The fact is that we have right now around 5,800 manuscripts of the NT. This allows us to compare manuscripts in what is called textual criticism so that we can reconstruct the Bible. Even with this said, we have not lost any essential doctrine in the copies we possess, despite the fact that copyist's errors have crept in. In light of this information, would you confirm that even the alleged/seeming contradictions in our English Bible translations (e.g. the two accounts of Genesis, the different number of angels at the tomb of Christ presented by the different Gospel writers, and all the other "alleged contradictions (discrepancies, difficulties)" that skeptics pride themselves on publicly conveying to the world) do not affect any Christian doctrine?


Thanks for your question.

The short, direct answer is: yes, there are translation problems that affect major doctrines. Here's the longer answer, which includes various qualifications and clarifications of issues you mentioned in the context of your question, as well as an additional source of problems:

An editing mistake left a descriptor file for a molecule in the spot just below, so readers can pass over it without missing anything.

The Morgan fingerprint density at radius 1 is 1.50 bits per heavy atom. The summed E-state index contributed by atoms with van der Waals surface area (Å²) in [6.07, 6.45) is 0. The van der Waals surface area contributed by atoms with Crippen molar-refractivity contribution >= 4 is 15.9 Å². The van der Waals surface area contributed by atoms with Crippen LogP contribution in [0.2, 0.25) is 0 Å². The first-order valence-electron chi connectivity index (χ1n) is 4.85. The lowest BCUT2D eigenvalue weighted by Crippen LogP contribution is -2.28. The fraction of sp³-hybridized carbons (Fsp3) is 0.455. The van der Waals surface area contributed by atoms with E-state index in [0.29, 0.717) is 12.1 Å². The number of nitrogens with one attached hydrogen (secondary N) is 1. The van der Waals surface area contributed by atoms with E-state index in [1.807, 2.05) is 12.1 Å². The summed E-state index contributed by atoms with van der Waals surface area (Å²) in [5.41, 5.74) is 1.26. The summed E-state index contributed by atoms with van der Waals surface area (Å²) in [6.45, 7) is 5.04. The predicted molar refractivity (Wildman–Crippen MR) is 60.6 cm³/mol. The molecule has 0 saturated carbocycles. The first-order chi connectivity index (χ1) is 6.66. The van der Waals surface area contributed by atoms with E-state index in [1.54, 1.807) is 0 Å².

First, the original manuscripts (often called autographa) were inspired, inerrant and infallible. Copyists and translators were not inspired, and therefore their work was not inspired, inerrant or infallible. Insofar as their work accurately conveys the content of the autographa, it conveys inspired, inerrant and infallible content. The large volume of manuscript evidence that exists (if we include fragments, there are far more than 5,800) gives us a great deal of confidence that both the received texts and critical texts represent the autographa with an extremely high degree of accuracy.